In a world of paranoid competition and shrinking markets, how do two companies like Hobie and Quickblade come together for an artistic and craftsmanship collaboration?
How the houses of two craftsmen came together
Jimmy Terrell from QuickBlade reads an article in the LA Times (Great article: http://www.latimes.com/business/la-fi-made-in-california-hobie-20151023-story.html).
Jimmy calls Sean Douglas and Mark Johnson at Hobie and the conversation goes something like this:
Jimmy: “How would you feel about working together to make custom paddles to match the custom boards coming out of your Performance Lab. Lizzie (Terrell) wants to call it Match Sticks.”
Sean and Mark: “Sounds great. We’ll be right over.”
That’s not the exact conversation, but it’s pretty close. Sometimes good ideas make things easy.
It doesn’t always have to be complicated.
“Jimmy’s hand-making his own paddles and we’re (Hobie) hand-making our own boards,” says Douglas, “This isn’t about outsourcing to a Chinese factory. This is a story about amazing boards and paddles made in America by master craftsmen.”
You see, QuickBlade has all their own molds. They make their paddles by hand in Costa Mesa, California. Hobie makes their custom boards by hand in their Performance Lab in San Clemente, California. By hand.
A few days after the call, Mark Johnson and Sean Douglas took fabrics and photos of the boards and went to see Jimmy at their Costa Mesa QB factory. Jimmy checked out the materials and designs and confirmed that it was a workable concept. He gave Hobie the cores, the “blanks,” for the paddles to go back and paint them in the same way they painted their custom boards. Hobie then painted the cores and matched the materials to the custom boards, bringing the completed cores back to Quickblade. Jimmy laminated them, now painted all pretty like the custom boards, and created the custom V-Drives to match the custom boards.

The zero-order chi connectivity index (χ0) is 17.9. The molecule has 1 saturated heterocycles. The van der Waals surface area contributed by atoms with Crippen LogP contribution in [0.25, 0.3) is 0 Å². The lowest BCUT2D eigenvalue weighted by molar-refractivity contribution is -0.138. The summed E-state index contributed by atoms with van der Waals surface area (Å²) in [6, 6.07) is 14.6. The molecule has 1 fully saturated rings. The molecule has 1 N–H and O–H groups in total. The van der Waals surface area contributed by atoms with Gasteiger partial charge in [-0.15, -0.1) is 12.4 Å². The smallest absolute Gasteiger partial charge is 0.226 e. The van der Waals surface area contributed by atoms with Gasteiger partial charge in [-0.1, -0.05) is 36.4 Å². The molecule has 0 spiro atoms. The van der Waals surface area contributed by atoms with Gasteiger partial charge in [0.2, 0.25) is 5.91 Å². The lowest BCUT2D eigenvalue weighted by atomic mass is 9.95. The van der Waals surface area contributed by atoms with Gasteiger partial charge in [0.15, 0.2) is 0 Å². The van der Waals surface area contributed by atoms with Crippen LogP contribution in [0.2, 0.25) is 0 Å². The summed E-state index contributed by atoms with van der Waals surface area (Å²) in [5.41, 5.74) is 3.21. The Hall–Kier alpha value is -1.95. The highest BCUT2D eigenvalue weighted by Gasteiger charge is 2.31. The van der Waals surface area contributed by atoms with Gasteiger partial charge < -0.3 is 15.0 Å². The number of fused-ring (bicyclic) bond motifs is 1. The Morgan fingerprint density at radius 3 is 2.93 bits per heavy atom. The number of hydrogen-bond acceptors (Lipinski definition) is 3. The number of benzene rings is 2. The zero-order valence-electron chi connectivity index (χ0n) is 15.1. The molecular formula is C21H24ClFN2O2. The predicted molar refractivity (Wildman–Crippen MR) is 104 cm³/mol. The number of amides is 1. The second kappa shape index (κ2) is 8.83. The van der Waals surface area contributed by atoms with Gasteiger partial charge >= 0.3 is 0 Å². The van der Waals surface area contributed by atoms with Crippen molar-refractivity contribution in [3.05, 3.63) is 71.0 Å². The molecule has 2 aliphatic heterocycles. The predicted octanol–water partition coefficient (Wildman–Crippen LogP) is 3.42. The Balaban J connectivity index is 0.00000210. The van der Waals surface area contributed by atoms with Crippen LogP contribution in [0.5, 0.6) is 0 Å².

In a nutshell, that’s how it’s going to work. Someone orders a custom board from Hobie’s Performance Lab and request a matching V-Drive from QuickBlade. Hobie paints the the core to match the board, sends it to QB who creates the V-Drive then the board and paddle are shipped.
Hobie has been experimenting with a number of amazing materials with both strength and flex properties in their boards. There is a unidirectional Kevlar, Carbon Fiber, ESP or Vectornet, and different deck mat configurations. They’ve excelled at integrating these different modern materials into their boards. Now you can see those same designs and materials in matching QB paddles.
“It’s given us back our ability to be creative.” says Sean Douglas, “There’s no catalog. No matter what someone wants, we can do it. It allows us to do what we like to do and that resonated with QB.”